According to a September report by the Organized Crime and Corruption Reporting Project (OCCRP), “From 2012 to 2014 … members of [Azerbaijan’s] … ruling elite were using a secret slush fund to pay off European politicians, buy luxury goods, [and] launder money.” The scandal, dubbed the Azerbaijani Laundromat, saw $2.9 billion transacted through a series of shell companies. Among the Azeri politicians implicated in the scandal is first deputy prime minister Yaqub Eyyubov, who, according to OCCRP, has been tasked “with developing the oil-dependent country’s oil and gas strategy” since 2009.
In December, the World Bank’s board of directors approved two $400 million loans to Turkey and Azerbaijan, respectively, for construction of the Trans-Anatolian Pipeline (TANAP). TANAP will stretch across Turkey, accounting for more than half of the proposed Southern Gas Corridor (SGC), a mega-project that will convey natural gas from the Azerbaijan’s Caspian Sea region to Italy (see Observer Summer 2016). In December, the Bank’s Multilateral Investment Guarantee Agency (MIGA, the World Bank’s political risk insurance arm) also proposed a guarantee of up to $950 million for TANAP against the risk of the non-honouring of a sovereign financial obligation. This guarantee would provide potential de-risking for ‘yet to be named’ investors, and would help cover Azerbaijan’s required contribution of $750 million towards the construction of TANAP.
Civil society raises concerns about TANAP
A September letter from four CSOs, including Counter Balance and BankWatch, to UK newspaper The Guardian published on 6 September suggested that covert payments to European politicians uncovered by the Laundromat scandal may be linked to the SGC, calling it the “elephant in the room” that has been absent from media reports. The letter stated, “Azerbaijan is particularly keen to present a positive image in Europe because it needs significant European support for its flagship project – the Southern Gas Corridor – despite the regime’s serial human rights abuses, systemic corruption and election rigging.” Decisions on proposed loans from European multilateral banks for construction of the SGC are imminent. The European Bank of Reconstruction and Development (EBRD) board is to vote on a $1 billion loan for TANAP’s construction on 18 October. The European Investment Bank (EIB) is due to consider a $2 billion loan for construction of the Trans-Adriatic Pipeline (TAP), the final leg of the SGC connecting TANAP to Italy via Greece and Albania, on 18 October, and is expected to vote on its proposed $500 million loan to TANAP by the end of the year.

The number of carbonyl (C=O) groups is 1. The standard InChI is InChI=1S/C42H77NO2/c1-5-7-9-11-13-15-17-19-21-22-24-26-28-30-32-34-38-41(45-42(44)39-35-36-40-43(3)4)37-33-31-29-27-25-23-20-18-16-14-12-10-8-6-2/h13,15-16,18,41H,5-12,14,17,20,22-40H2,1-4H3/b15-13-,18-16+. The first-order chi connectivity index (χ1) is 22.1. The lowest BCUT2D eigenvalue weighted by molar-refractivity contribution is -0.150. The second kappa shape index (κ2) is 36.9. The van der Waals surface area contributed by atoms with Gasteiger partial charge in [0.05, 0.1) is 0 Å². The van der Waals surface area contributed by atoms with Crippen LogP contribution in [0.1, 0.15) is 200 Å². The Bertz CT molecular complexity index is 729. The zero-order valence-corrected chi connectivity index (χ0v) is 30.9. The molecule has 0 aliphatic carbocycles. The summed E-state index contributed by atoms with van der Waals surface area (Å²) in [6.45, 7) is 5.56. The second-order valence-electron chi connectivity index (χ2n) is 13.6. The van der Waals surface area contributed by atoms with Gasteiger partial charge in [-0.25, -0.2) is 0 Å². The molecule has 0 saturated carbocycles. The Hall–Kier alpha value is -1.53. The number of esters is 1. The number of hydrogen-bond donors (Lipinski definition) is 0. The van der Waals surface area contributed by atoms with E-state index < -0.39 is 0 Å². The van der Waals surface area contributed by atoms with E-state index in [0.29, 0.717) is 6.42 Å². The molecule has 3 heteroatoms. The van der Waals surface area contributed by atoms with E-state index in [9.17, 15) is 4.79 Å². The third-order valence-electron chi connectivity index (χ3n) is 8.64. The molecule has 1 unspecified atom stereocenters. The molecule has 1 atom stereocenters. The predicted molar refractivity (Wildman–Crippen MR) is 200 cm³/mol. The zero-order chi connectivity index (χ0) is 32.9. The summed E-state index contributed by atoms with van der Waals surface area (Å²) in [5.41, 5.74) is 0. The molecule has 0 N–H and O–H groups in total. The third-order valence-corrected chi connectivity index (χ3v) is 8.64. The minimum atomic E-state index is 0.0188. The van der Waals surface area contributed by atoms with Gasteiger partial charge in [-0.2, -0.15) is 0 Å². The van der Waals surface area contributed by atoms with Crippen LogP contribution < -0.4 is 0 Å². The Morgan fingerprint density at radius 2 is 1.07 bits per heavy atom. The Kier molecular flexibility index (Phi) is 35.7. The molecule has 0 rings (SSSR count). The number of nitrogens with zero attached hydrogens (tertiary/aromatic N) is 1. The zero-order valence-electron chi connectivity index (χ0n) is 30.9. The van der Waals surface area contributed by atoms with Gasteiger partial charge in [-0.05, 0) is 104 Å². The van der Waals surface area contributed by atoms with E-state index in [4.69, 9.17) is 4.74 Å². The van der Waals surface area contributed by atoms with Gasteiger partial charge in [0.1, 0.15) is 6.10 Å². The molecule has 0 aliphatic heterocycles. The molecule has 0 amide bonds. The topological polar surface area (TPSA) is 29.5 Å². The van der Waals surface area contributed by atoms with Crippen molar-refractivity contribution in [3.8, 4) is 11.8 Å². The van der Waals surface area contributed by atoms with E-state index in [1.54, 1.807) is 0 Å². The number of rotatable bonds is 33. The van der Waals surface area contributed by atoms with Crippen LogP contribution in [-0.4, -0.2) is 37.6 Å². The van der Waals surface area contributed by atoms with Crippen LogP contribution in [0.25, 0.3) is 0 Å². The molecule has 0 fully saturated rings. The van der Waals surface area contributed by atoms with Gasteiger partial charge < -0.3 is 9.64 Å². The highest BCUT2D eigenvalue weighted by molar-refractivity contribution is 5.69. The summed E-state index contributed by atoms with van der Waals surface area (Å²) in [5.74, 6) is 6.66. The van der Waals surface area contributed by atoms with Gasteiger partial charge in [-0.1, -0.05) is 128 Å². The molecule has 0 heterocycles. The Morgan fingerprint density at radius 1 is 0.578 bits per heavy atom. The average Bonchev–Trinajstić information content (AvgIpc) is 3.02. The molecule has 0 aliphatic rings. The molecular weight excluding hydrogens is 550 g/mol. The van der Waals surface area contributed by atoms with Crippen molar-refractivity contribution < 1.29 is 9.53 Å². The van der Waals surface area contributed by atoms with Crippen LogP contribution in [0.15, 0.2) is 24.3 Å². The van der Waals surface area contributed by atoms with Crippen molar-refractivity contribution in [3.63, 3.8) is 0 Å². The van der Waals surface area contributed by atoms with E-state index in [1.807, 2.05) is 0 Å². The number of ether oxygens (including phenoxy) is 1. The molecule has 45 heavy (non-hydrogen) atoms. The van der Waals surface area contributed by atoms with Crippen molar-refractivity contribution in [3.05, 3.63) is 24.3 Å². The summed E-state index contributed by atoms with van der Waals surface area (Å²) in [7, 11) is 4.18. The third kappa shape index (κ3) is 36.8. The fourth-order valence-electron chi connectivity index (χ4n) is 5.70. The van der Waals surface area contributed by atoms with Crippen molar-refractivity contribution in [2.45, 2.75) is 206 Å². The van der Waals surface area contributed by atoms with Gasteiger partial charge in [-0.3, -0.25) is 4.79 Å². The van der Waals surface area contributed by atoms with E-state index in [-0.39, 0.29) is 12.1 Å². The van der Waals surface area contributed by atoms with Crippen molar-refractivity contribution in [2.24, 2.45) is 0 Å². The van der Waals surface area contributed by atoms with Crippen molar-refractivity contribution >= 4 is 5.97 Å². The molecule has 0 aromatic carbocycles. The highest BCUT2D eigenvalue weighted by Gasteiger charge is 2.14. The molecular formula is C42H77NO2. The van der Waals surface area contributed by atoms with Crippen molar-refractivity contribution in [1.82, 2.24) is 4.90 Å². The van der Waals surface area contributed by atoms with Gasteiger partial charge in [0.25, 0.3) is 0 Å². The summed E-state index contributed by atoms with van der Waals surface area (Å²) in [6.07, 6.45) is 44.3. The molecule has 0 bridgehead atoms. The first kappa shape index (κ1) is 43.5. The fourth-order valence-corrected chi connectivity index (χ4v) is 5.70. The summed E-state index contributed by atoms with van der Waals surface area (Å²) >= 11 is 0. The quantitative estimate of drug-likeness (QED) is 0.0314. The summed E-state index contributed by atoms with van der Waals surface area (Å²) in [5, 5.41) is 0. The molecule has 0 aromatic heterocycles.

“In addition to contributing to human rights violations in Azerbaijan and Turkey, NGOs have repeatedly highlighted that, in a post-Paris Agreement world, it is no time for public development banks to finance fossil fuel projects."Xavier Sol, Counter Balance
Additionally, a September letter from 25 CSOs, including Both ENDS and Crude Accountability, to the EIB noted, “In March this year, the Extractive Industry Transparency Initiative (EITI) suspended Azerbaijan’s membership as a result of a crackdown on civil society organizations. This was followed by the Azeri government deciding to quit the EITI.” Azerbaijan’s withdrawal from EITI came despite the World Bank’s board acknowledging in the chair’s summary of the TANAP loan approval in December, “the need for continued dialogue with Azerbaijan on [EITI] and ensuring that efforts are made towards restoration of its membership status.”
CSOs have been critical of multilateral development banks’ support for TANAP, owning to serious concerns about human rights violations in both Azerbaijan and Turkey and the negative environmental impact of the SGC project (see Observer Summer 2016). Xavier Sol from Counter Balance said, “In addition to contributing to human rights violations in Azerbaijan and Turkey, NGOs have repeatedly highlighted that, in a post-Paris Agreement world, it is no time for public development banks to finance fossil fuel projects. In addition, this project – if completed – would do little to provide additional energy security to the European Union, and would be detrimental to the diversification of the Azeri economy.”